status was achieved, the first degree candidates being graduated in J 946. 



LOCATION 

The main college campus is located in a pleasing valley eighteen 
miles east of Chattanooga and three miles from Ooltewah on the Lee 
Highway. The Southern Railway line passes through one side of the 
estate. A bus service operated by the Cherokee Lines serves the college 
campus. The post office address is Collegedale. 

The Orlando campus situated in the "City Beautiful" at the 
Florida Sanitarium and Hospital provides additional facilities for the 
Division of Nursing. 



20 



BUILDINGS AND EQUIPMENT 



L\nn Wood Hall — The administration building is named in 
honor of Dr. Lynn Wood, president of the College from 1918-1922. It 
is a three-story structure housing all the administrative offices including 
most of the teachers' offices. The chapel seats approximately 550. 



Macdh Jonls Rksidknce Hall — The residence hall for women, 
named for Maude Jones, Associate Professor Emeritus of the College, 
has accommodations for 186 women. In addition to an apartment 
for the dean of women, it houses an infirmary, a spread room, and a 
private parlor. Somewhat extensive remodeling of recent date has 
added considerably to the housing capacity and added to the attrac- 
tiveness of the building. 



John H. Talgi; Rlsidlncl Hall — The men's residence hall, 
named for John H. Talge, provides accommodations for 160 men. 
The panelling of the entrance and lounge has added much to the 
attractiveness of the building. 

A G. Danii-lls Memorial Library — The A. G. Daniells Me- 
morial Library was completed in 1945. This is a modern library 
containing more than twenty-seven thousand books and about two 
hundred current periodicals conveniently arranged and adequately 
housed for study, reference, and research. A portion of the building is 
used for lecture rooms. The library is located adjacent to the ad- 
ministration building and is readily accessible from the residence hal!s. 

Earl I ; . Hack man Sciencf. Hall — Hack man Hall, modern in 
arrangement and appointment, a commodious, two-story, fireproof 
building, contains various lecture rooms and laboratories of the division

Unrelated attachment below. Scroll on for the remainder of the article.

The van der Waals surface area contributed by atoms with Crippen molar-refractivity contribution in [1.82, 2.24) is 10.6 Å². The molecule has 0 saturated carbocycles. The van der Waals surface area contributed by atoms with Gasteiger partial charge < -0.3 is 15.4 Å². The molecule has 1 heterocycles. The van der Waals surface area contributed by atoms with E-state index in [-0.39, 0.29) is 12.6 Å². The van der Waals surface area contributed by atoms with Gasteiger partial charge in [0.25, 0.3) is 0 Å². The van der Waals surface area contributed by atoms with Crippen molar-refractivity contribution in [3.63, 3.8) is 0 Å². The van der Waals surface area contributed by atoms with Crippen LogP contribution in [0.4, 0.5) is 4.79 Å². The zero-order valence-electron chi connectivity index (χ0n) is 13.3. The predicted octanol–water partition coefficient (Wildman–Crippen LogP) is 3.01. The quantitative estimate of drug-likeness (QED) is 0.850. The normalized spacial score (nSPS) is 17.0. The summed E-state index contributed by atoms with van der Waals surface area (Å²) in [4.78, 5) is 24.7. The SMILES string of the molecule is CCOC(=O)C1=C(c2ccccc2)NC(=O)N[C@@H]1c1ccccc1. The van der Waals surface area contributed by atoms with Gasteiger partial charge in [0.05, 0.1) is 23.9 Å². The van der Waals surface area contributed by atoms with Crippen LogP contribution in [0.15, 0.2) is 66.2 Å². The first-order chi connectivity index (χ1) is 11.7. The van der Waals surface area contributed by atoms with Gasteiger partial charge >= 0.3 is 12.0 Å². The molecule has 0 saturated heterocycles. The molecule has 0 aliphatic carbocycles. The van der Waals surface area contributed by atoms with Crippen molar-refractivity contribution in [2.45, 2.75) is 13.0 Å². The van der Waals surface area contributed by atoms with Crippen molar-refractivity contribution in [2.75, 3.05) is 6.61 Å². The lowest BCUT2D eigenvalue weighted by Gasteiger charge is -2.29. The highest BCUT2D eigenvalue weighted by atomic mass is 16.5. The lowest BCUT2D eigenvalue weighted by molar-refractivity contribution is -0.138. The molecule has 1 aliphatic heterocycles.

of natural sciences. This building, completed and dedicated in 1951, 
was named in honor of the late Earl E. Hackman. friend of the 
College and for many years chairman of its board. 

Harold A Milllr Fine Arts Building— The Harold A. Miller 
Eine Arts Building, completed in 1953, houses the music department. 
This two-story, fireproof building provides studios, practice rooms, and 
an auditorium for recital purposes. It was named in honor of Harold 
A. Miller, who for many years headed the Music Department. 



21 



College dale Tabernacle- Auditorium — The auditorium serves 
as a place of worship for the Collegedale S. D. A. church. The building 
is owned by the Georgia-Cumberland Conference and has a seating 
capacity of 1,200. A Hammond electric organ and a full concert 
Baldwin grand piano are part of the equipment. This building also 
serves as a center for the physical education activities. 

Arthur W, Spalding School— -This modern one-story, six-room 
elementary school is one of the most recent buildings to be erected. 
It serves as a vital part of the teacher-training program. 

Cafeteria- Ho mi- Economics Building— This recently completed 
building houses the Cafeteria and Student Center on one floor and the 
Home Economics Department on another floor. This building is not 
only modern but beautifully appointed throughout. 

Academy Building- — This building contains all the facilities for 
operating the class program of the secondary school. The few resident 
students of the academy are housed separately on the campus. 

Industrial Buildings — The industrial buildings include the Col- 
lege Press, Laundry, Cabinet Shop, Broom Shop, Bakery, Creamery, 
Garage, and College Enterprises. 

Student Apartments — The college maintains a number of hous- 
ing units for students as well as trailer camps. Housing is adequate 
for married students. 

New Women's Residence — -At present a new women's residence 
home to house over 300 is in progress. This will contain many 
attractive features that will make for gracious living. 



ACCREDITATION AND CERTIFICATION 

Southern Missionary College is accredited as a liberal arts college 
by the Southern Association of Colleges and Secondary Schools and is 
approved by the Tennessee State Board of Education for the preparation 
of both secondary and elementary teachers for certification. 

The Division of Nursing is accredited by the Tennessee State Board 
of Nursing, is recognized by the Florida State Board of Nurses Registra- 
tion, and is an agency member of the Baccalaureate and Higher Degree 
Granting Programs of the Division of Nursing Education of the 
National League for Nursing. 

22 



MEMBERSHIPS 

In addition to the memberships indicated above the college is a 
member of the Association of Seventh-day Adventist Colleges and 
Secondary Schools, the Southern Association of Private Schools, the 
Association of American Colleges, the Tennessee College Association, 
and the Mid-South Association of Private Schools. 



STANDARDS OF CONDUCT 

In the light of the objective of the college to develop men and 
women of high standards of scholarship and character, integrity, and 
Christian maturity, those who are accepted thereby pledge themselves 
to the maintenance of these standards. No religious test as such is 
applied, but all students are expected to attend the regular religious 
exercises and to abide by the regulations given in the student handbook 
or announced by the faculty. These regulations are in harmony with